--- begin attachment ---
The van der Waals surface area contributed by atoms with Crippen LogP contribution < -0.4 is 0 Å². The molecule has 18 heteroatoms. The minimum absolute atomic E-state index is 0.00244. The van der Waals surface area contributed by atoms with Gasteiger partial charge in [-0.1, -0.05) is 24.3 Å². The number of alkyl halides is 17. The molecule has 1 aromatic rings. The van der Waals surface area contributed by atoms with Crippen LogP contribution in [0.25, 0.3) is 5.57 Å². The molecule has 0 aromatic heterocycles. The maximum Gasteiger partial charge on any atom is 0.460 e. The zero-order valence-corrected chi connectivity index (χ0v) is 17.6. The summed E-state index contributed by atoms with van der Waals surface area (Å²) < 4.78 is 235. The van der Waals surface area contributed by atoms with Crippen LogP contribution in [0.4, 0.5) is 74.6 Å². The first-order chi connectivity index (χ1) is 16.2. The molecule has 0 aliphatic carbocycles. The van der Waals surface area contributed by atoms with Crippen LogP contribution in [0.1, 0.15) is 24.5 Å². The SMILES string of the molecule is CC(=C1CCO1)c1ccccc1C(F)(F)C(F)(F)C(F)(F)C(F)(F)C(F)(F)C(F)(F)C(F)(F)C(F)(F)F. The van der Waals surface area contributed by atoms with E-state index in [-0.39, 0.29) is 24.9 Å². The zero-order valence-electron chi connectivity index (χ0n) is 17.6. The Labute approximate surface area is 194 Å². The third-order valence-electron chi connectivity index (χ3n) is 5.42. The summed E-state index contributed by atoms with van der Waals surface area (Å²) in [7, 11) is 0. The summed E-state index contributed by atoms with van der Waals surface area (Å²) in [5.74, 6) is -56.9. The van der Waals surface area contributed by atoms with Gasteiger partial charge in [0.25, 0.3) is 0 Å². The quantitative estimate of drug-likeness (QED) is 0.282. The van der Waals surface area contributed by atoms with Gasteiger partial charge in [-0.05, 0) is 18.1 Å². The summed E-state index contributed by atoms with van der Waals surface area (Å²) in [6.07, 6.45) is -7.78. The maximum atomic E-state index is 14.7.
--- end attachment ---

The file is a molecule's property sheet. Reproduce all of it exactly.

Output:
The van der Waals surface area contributed by atoms with Crippen LogP contribution < -0.4 is 0 Å². The molecule has 18 heteroatoms. The minimum absolute atomic E-state index is 0.00244. The van der Waals surface area contributed by atoms with Gasteiger partial charge in [-0.1, -0.05) is 24.3 Å². The number of alkyl halides is 17. The molecule has 1 aromatic rings. The van der Waals surface area contributed by atoms with Crippen LogP contribution in [0.25, 0.3) is 5.57 Å². The molecule has 0 aromatic heterocycles. The maximum Gasteiger partial charge on any atom is 0.460 e. The zero-order valence-corrected chi connectivity index (χ0v) is 17.6. The summed E-state index contributed by atoms with van der Waals surface area (Å²) < 4.78 is 235. The van der Waals surface area contributed by atoms with Crippen LogP contribution in [0.4, 0.5) is 74.6 Å². The first-order chi connectivity index (χ1) is 16.2. The molecule has 0 aliphatic carbocycles. The van der Waals surface area contributed by atoms with Crippen LogP contribution in [0.1, 0.15) is 24.5 Å². The SMILES string of the molecule is CC(=C1CCO1)c1ccccc1C(F)(F)C(F)(F)C(F)(F)C(F)(F)C(F)(F)C(F)(F)C(F)(F)C(F)(F)F. The van der Waals surface area contributed by atoms with E-state index in [-0.39, 0.29) is 24.9 Å². The zero-order valence-electron chi connectivity index (χ0n) is 17.6. The Labute approximate surface area is 194 Å². The third-order valence-electron chi connectivity index (χ3n) is 5.42. The summed E-state index contributed by atoms with van der Waals surface area (Å²) in [7, 11) is 0. The summed E-state index contributed by atoms with van der Waals surface area (Å²) in [5.74, 6) is -56.9. The van der Waals surface area contributed by atoms with Gasteiger partial charge in [0.25, 0.3) is 0 Å². The quantitative estimate of drug-likeness (QED) is 0.282. The van der Waals surface area contributed by atoms with Gasteiger partial charge in [-0.05, 0) is 18.1 Å². The summed E-state index contributed by atoms with van der Waals surface area (Å²) in [6.07, 6.45) is -7.78. The maximum atomic E-state index is 14.7.